“The Head” (Spy), June 20, 1885Edit
The Warres are an old Somersetshire family, and Edmond Warre was born eight-and-forty years ago. He was educated at Eton, where he distinguished himself by availing himself of the opportunities which that place affords for instruction. He then went to Balliol College, where he further distinguished himself, and finally became a Fellow of All Souls. At twenty-three he returned to Eton as an Assistant-Master of that Seminary.
Dr. Warre was known in his youth as a lover of athletic excercises. He rowed in the University Eight in the years 1857 and 1858. He became the President of the Oxford University Boat Club in 1859, and he took a principal share in the raising of the Oxford University Corps of Volunteers, of which he was the first Captain. On his return to Eton he also took an active part in raising the Eton Corps of Volunteers, in which he became first Captain, then a Major, and of which he was finally made Honorary Colonel.
Dr. Warre is a very able and a very energetic man; and from his advent to the position of “Head” Eton may expect many reforms. He is not deterred by the labour of entering into details. He is firm in his intention to make Eton a place for teaching knowledge as well as manners, and he has set his face against the extravagance which has too long distinguished the School. He has also contrived to render birching so odious that it has become rare and discreditable, instead of being frequent and honourable; and he has a determination and energy and a love for and devotion to Eton which should bear good fruit.
Edmond Warre (1837-1920) achieved greater combined academic and athletic success at Eton and Balliol College than his Vanity Fair predecessors at those places -- S.H. Northcote, J.J. Hornby, J.W. Chitty, and A.W. Peel. At Eton he won the School Pulling for coxed pairs. At Oxford, he went Head of the River with Balliol in 1855 and 1859, won the University Sculls and Pairs in 1855-56, the University Fours in 1856 and 1858, and was O.U.B.C. president in 1858 (not 1859). He rowed for Balliol or the O.U.B.C. in various combinations of the Diamonds, Goblets, Ladies’, and Grand from 1855 through 1859, as well as the tideway Boat Races of 1857-58. In 1856 he declined to row in the University eight because of his academic demands, and finished his course with firsts in both classics and moderations and in 1859 became a fellow of All Souls’. He founded the Oxford volunteer rifle corps and later co-founded the National Rifle Association.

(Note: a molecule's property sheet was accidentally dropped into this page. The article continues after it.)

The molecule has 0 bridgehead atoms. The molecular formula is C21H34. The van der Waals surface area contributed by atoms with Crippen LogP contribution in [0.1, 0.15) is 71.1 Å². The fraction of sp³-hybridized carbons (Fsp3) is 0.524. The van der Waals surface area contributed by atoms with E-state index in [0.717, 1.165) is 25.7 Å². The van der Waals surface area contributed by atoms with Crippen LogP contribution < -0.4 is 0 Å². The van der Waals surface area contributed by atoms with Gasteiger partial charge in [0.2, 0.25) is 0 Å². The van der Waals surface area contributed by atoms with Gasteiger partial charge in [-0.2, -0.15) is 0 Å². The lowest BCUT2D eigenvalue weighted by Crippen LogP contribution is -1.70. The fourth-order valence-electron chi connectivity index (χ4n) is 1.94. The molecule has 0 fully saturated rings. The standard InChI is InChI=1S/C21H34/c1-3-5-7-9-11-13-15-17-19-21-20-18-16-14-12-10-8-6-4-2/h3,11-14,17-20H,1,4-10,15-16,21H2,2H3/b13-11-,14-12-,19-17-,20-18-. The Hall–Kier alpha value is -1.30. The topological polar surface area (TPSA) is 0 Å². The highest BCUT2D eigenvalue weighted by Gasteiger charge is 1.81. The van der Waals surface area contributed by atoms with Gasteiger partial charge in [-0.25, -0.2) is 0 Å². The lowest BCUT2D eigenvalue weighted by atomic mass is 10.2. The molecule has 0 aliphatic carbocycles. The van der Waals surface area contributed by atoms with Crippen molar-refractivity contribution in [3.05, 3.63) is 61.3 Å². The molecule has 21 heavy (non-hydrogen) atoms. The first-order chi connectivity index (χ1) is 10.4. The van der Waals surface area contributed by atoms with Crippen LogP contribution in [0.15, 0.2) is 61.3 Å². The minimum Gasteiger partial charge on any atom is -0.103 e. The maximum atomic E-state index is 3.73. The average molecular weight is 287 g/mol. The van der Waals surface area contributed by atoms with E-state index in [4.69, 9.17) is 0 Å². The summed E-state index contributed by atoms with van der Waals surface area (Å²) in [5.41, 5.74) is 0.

Warre’s career began by accident. He had been leaning toward the bar or army, but returned to Eton at the request of his former tutor who had fallen ill. Accepting a mastership in 1861, Warre gave up his Oxford post, married, and, writing to his sister that “I feel education is my work in life and the one in which I shall show God’s work to this generation,” did just that for the next forty-odd years, all at Eton. From the start his ability, care, and Oxford reputation drew talented students. One of the first, Sir William Anson, recalled: “We all thought it creditable to work, a new idea to most of us.” Of the twenty-one he sent to university in 1864 three became fellows of colleges, and in the 1890s all three of the Indian governors and two governors-general were Warre graduates. Warre became a deacon and priest in 1867, the year J.J. Hornby became headmaster, and loyally supported him for the next seventeen years.
In 1884, on Hornby’s ascent to semi-retirement as provost, Warre advanced to headmaster and brought his energy and academic standards to bear on the whole Eton student body. Guy Nickalls was a near-casualty: “I cannot think the teaching was good [under Hornby]. If you got through ‘Trials’ at the end of term you moved up automatically; thus it was that I attained the First Hundred, and rose to be ‘up to’ Ainger in the second division. Unluckily for me, Warre’s ideas of competitive scholarship were different from Hornby’s, and my chances of getting into the sixth form quickly vanished. Under the new régime I began to descend again very quickly, and it was only my timely transfer to Oxford in 1886 that prevented me from becoming a Lower boy again.” By the mid-1890s Warre began to decline physically. He resigned in 1905, was recalled to the provostship in 1909, retired again in 1918, and died two years later.